The American Pet Products Manufacturers Association says Americans are expected to spend more than thirty-eight thousand million dollars this year on their pets.
People buy specially prepared food costing a total of more than fifteen thousand million dollars a year. They buy pet supplies, toys and clothing like little sweaters. They buy jewelry and clothes for themselves with images of their animals on them. For example, many people – including adults – wear T-shirts showing cats or dogs.
Americans spend more than nine thousand million dollars a year for their pets' health care. They take their pets to doctors for animals called veterinarians. The pets get vaccine medicines to protect them against diseases. The veterinarians also care for illnesses and broken bones. And they neuter animals to prevent them from reproducing.
Some owners even bury their dead pets in special burial grounds.
The pet dog of a woman who lives in Maryland recently died of old age. The woman missed him so much that within a few weeks, she took in another animal.
Her new dog, Toby, was homeless for a while after getting lost in Hurricane Katrina in New Orleans, Louisiana last year. She says Toby seems happy now, although he acts frightened during storms.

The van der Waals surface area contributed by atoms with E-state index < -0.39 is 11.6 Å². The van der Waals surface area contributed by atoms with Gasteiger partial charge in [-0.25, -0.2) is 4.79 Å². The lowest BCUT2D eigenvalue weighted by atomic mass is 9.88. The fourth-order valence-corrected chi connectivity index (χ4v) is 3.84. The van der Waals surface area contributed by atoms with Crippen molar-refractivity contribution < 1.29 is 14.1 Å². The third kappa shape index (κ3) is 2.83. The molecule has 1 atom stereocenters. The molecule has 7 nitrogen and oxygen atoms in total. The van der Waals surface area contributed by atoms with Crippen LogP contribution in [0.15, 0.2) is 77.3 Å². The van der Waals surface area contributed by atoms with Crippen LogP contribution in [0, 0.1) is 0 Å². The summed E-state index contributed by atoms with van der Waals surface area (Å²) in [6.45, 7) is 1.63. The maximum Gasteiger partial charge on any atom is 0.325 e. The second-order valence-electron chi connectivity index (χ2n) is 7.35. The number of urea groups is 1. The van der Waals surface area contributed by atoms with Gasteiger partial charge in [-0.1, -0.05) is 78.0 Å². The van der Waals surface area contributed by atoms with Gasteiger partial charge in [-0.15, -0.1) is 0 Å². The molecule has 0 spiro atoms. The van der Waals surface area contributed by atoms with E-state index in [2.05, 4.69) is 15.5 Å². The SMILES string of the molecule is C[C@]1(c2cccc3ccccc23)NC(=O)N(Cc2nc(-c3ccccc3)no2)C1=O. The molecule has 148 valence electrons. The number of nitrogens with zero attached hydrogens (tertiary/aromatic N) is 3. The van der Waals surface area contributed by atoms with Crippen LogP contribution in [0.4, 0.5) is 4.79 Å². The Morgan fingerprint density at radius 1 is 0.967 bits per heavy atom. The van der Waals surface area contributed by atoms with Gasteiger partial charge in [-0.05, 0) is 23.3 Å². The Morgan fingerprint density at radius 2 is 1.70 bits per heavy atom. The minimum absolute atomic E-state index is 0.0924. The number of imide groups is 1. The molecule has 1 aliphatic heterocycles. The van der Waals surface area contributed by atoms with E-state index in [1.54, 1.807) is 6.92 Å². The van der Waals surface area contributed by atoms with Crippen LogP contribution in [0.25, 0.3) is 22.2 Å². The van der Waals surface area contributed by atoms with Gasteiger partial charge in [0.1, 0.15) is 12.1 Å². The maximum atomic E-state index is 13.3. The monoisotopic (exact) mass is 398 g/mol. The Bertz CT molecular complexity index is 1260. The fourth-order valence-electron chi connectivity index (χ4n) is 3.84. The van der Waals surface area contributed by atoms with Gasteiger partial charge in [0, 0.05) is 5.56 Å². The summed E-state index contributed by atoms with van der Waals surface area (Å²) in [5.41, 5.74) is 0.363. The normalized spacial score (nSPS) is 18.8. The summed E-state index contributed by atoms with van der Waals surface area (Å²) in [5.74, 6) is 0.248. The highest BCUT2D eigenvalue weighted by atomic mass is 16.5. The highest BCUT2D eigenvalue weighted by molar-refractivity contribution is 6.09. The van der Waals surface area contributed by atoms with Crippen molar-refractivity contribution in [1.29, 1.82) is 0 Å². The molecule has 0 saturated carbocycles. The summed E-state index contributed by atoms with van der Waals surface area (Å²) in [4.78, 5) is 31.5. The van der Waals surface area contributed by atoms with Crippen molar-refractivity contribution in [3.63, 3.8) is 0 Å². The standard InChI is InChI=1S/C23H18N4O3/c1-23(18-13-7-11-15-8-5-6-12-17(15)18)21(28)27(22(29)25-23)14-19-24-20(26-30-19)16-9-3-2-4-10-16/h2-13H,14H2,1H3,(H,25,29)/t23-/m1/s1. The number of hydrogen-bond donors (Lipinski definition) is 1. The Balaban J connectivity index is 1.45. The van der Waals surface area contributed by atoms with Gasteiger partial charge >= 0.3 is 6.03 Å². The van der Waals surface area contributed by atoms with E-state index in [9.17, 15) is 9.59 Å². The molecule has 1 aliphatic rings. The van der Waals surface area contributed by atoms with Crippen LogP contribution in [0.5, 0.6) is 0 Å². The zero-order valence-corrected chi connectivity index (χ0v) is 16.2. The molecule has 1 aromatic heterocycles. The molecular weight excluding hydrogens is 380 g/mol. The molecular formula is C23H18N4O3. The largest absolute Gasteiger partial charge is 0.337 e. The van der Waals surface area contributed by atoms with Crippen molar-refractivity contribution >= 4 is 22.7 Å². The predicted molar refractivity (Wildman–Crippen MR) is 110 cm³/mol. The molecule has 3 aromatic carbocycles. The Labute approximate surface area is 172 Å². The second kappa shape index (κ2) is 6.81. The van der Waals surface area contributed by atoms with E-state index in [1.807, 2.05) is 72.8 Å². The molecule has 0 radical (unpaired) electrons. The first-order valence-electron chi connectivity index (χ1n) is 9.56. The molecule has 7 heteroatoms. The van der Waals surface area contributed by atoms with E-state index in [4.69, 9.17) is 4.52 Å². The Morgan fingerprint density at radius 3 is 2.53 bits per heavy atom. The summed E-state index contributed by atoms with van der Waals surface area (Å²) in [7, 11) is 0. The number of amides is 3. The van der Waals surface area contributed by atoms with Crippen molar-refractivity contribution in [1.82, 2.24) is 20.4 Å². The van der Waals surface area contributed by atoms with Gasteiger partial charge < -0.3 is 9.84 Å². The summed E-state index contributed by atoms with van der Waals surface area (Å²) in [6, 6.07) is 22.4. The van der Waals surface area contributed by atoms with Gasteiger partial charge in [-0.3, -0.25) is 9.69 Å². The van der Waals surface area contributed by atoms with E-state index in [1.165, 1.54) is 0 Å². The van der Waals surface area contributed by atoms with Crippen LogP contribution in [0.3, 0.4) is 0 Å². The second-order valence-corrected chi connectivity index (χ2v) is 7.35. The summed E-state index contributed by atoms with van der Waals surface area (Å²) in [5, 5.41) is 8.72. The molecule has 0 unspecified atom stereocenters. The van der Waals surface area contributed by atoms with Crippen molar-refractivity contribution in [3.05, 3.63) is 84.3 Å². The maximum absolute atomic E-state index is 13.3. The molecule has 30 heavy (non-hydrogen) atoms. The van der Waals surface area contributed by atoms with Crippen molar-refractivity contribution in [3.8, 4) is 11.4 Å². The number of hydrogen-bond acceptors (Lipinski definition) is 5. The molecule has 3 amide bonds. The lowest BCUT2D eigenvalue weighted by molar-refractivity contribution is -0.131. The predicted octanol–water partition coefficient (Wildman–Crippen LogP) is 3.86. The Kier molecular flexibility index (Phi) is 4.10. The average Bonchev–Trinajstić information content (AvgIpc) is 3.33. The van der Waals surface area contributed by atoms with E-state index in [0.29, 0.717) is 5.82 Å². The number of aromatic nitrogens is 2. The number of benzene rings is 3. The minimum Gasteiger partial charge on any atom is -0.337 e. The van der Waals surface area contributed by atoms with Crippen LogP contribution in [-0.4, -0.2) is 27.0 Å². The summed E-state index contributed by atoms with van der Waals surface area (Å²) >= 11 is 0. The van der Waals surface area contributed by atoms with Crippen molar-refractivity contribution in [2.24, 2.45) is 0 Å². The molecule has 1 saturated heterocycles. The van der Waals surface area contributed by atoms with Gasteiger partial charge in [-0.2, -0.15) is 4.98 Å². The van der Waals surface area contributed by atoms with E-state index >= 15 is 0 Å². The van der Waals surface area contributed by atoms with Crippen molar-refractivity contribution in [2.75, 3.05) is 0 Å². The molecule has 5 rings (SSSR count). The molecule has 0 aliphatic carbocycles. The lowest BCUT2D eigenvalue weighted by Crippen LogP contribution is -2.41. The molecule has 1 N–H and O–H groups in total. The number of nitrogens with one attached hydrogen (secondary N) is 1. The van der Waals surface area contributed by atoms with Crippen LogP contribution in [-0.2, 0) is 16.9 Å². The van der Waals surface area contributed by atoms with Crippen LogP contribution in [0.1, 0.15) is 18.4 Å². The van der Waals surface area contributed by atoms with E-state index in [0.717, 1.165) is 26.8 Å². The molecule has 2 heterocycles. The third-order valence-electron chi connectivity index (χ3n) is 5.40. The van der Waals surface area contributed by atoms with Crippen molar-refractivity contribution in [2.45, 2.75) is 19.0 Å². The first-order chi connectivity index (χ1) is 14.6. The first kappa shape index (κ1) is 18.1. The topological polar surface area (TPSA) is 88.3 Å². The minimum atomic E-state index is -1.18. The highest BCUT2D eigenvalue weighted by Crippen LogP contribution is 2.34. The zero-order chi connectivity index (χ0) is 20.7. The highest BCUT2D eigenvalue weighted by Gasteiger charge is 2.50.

She says, "I think we both needed each other."
Rhythm and Blues Foundation Awards
The Rhythm and Blues Foundation recently presented its Pioneer Awards at a ceremony in Philadelphia, Pennsylvania. The organization honors great rhythm and blues performers. It also seeks to continue the influence of rhythm and blues music. The Rhythm and Blues Foundation has honored more than one hundred fifty artists since nineteen eighty-eight. Faith Lapidus tells us about some of the award winners this year.
The winner of the Foundation's Legacy Award was singer Otis Redding. The Foundation says his work is an outstanding example of "southern soul" music. e recorded what may have been his biggest hitH Perhaps his biggest hit song was this one, "Sittin' on the Dock of the Bay":
Another Rhythm and Blues Foundation Award winner was The DelFonics. This group won the Performance Group Award. The three group members grew up in Philadelphia. They were one of the first groups to sing what became known as "The Philly Soul Sound." Here they sing their hit, "La La Means I Love You."
The winner of the Lifetime Achievement Award was record company official Berry Gordy. Gordy started Motown Records in Detroit, Michigan. He discovered many popular recording artists, including The Four Tops, The Supremes and this group, The Temptations. We leave you now with one of their biggest hits, "My Girl."
I'm Doug Johnson. I hope you enjoyed our program today.
Our show was written by Erin Schiavone, Nancy Steinbach and Jerilyn Watson. Caty Weaver was our producer. To read the text of this program and download audio, go to our Web site, voaspecialenglish.com.
Join us again next week for AMERICAN MOSAIC, VOA's radio magazine in Special English.